PlayStation All-Stars: Battle Royale Review
A solid fight offering for some beloved Sony franchises
PlayStation All-Stars Battle Royale is a fighting video game developed by SuperBot Entertainment as their debut title. Up to four players can battle it out in an arena setting, in a sub-genre that has been made popular by the Nintendo's Super Smash Bros. series. A decently sized roster of combatants duke it out in some game-themed arenas, attempting to bring the most popular PlayStation brands to life. While the gameplay is solid and makes a few design choices that could be controversial, other aspects of the game appear lacking at times. Still, if you’re looking for a multiplayer brawler that doesn’t have anything to do with Nintendo, PS All-Stars is a good bet.
As with any crossover fighting game, the selection of fighters often becomes a crucial factor for some gamers. With an All-Stars title, players will be expecting the most memorable personas from the publisher’s long standing gaming history to make an appearance – but that’s not totally the case. Modern characters like Sackboy from LittleBigPlanet, Nathan Drake from Uncharted, and Cole from InFamous are obvious inclusions. Appearances from classic characters vary, with Kratos from God of War, Sly Cooper, and Sweet Tooth from Twisted Metal filling out the ranks.
Sony has always had strong third-party support, so it makes sense that a few external characters make an appearance, though some of these selections are questionable. You’ve got Raiden from Metal Gear Solid, Big Daddy from BioShock, and Dante from Devil May Cry to play with. This sounds fine in theory, but the issue is that these characters don’t exactly scream PlayStation, and more of cross-promotional material for their respective upcoming games. Raiden’s and Dante’s character designs are from their upcoming games, and there is a BioShock Infinite-themed arena – so you’ve got to wonder what the selection criteria was.
But let’s get down to business. PS All-Stars is a four player arena brawler, where the goal is to eliminate the most opponents within a time limit or be first to score a certain number of kills. You’ve got the usual combo and blocking system, so any seasoned genre experts should be able to pick up and play without any issues. There are a number of systems in place to differentiate this title from others, however, and the appreciation for these mechanics may be the determining factor of your enjoyment of the gameplay.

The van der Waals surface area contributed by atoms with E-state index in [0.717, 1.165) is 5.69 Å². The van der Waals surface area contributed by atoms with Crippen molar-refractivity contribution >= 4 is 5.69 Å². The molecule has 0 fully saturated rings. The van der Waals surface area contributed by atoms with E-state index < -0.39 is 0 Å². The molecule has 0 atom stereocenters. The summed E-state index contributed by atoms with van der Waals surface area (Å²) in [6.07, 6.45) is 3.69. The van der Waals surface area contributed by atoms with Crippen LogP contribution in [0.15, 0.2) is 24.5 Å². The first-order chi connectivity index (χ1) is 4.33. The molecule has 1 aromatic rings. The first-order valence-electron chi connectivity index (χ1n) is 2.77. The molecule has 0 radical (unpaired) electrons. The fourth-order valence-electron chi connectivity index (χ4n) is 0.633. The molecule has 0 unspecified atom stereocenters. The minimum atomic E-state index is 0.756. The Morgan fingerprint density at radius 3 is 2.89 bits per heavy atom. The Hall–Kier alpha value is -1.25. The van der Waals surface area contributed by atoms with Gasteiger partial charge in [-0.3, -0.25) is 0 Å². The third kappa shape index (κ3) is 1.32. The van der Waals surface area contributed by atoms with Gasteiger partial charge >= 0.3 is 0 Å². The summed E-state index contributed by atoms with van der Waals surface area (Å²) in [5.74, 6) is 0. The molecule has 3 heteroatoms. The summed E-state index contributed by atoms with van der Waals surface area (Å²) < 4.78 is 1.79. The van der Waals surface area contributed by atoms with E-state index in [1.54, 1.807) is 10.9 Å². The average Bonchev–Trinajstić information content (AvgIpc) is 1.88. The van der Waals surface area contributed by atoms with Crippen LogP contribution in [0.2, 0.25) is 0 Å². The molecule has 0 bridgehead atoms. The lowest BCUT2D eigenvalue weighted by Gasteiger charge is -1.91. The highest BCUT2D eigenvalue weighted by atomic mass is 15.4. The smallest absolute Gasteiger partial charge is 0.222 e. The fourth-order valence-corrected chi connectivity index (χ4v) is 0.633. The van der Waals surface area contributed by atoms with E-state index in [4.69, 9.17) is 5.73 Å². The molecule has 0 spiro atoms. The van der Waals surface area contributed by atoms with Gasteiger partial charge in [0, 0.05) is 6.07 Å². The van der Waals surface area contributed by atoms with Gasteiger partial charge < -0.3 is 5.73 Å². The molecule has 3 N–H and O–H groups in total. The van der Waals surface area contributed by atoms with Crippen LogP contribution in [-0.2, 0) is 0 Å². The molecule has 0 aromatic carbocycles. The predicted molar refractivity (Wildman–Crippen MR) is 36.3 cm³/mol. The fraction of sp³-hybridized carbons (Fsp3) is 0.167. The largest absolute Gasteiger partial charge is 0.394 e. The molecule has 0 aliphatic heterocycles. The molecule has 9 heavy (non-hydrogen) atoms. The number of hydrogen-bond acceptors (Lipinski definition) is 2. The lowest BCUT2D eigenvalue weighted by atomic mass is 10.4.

First and foremost, there is no health bar to worry about. It’s a much different approach – instead, the only way to eliminate your opponents is to build up an AP meter by landing hits. This unlocks your Super attacks, of which there are three levels. So the longer you save up the AP, the sooner you will reach the third level of Supers. Unleashing these attacks is the only way to defeat enemies and score points. Level one super attacks are usually limited range and power, level twos are better, and level threes are completely devastating and can eliminate all players on screen, sometimes without user input. Dying doesn’t remove any AP, so you can continue the battle and unleash your attacks when you are ready.
While the roster may be questionable, once you get into the game you’ll forget all about it. All of the characters present are so accurately and creatively recreated that it seems they were picked right out of their original titles and thrown into the arena. This isn’t the case of a few characters and their re-skinned versions – all on the roster of PS All-Stars have unique abilities, moves, and attacks. Everyone plays completely different, and not just marginally like most other fighting games. You’ve got Nathan Drake firing AKs, Radec with a sniper rifle, Cole has a special movement option to slide around the level, and Kratos using his signature blades, plus tons more that are unique to the characters. Level one and two Supers can often be blocked or dodged, but level three means instant kills with or sometimes without player input. Everyone’s Super attacks are crafted with style – for example you could be calling down hurricanes as Cole or submerge the whole stage underwater as Big Daddy. Due to this, balance is an issue and some characters are indeed overpowered, but thanks to the game’s fast paced nature and non-loss of AP at death, you can always keep up.